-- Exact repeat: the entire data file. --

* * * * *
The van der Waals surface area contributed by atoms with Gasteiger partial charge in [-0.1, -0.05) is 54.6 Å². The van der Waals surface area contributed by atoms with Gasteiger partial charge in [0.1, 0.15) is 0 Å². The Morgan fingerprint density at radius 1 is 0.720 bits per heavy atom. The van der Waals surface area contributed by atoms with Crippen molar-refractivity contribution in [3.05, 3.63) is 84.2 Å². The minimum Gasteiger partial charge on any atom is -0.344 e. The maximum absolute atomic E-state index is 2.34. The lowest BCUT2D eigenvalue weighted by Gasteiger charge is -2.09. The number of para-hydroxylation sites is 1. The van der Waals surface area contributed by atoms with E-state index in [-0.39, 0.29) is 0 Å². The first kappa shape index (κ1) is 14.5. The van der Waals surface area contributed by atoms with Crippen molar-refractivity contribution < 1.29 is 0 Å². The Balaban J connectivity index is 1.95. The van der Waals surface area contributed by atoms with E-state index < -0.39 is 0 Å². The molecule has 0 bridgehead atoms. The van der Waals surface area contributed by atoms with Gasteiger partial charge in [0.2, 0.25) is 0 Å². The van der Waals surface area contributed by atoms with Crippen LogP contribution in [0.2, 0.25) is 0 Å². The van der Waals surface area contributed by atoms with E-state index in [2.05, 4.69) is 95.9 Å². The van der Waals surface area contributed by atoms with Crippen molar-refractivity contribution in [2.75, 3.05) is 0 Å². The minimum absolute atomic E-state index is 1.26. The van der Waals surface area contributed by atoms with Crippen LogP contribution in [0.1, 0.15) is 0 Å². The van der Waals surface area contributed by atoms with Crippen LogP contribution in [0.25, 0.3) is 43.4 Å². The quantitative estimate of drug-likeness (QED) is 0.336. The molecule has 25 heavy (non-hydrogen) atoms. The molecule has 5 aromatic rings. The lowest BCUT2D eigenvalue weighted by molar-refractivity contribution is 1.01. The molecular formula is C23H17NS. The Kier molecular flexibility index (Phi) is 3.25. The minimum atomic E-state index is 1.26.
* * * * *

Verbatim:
The van der Waals surface area contributed by atoms with Gasteiger partial charge in [-0.1, -0.05) is 54.6 Å². The van der Waals surface area contributed by atoms with Gasteiger partial charge in [0.1, 0.15) is 0 Å². The Morgan fingerprint density at radius 1 is 0.720 bits per heavy atom. The van der Waals surface area contributed by atoms with Crippen molar-refractivity contribution in [3.05, 3.63) is 84.2 Å². The minimum Gasteiger partial charge on any atom is -0.344 e. The maximum absolute atomic E-state index is 2.34. The lowest BCUT2D eigenvalue weighted by Gasteiger charge is -2.09. The number of para-hydroxylation sites is 1. The van der Waals surface area contributed by atoms with E-state index in [-0.39, 0.29) is 0 Å². The first kappa shape index (κ1) is 14.5. The van der Waals surface area contributed by atoms with Crippen molar-refractivity contribution < 1.29 is 0 Å². The Balaban J connectivity index is 1.95. The van der Waals surface area contributed by atoms with E-state index < -0.39 is 0 Å². The molecule has 0 bridgehead atoms. The van der Waals surface area contributed by atoms with Gasteiger partial charge in [0.2, 0.25) is 0 Å². The van der Waals surface area contributed by atoms with Crippen LogP contribution in [0.2, 0.25) is 0 Å². The van der Waals surface area contributed by atoms with E-state index in [2.05, 4.69) is 95.9 Å². The van der Waals surface area contributed by atoms with Crippen molar-refractivity contribution in [2.75, 3.05) is 0 Å². The minimum absolute atomic E-state index is 1.26. The van der Waals surface area contributed by atoms with Crippen LogP contribution in [0.1, 0.15) is 0 Å². The van der Waals surface area contributed by atoms with Crippen LogP contribution in [0.25, 0.3) is 43.4 Å². The quantitative estimate of drug-likeness (QED) is 0.336. The molecule has 25 heavy (non-hydrogen) atoms. The molecule has 5 aromatic rings. The lowest BCUT2D eigenvalue weighted by molar-refractivity contribution is 1.01. The molecular formula is C23H17NS. The Kier molecular flexibility index (Phi) is 3.25. The minimum atomic E-state index is 1.26.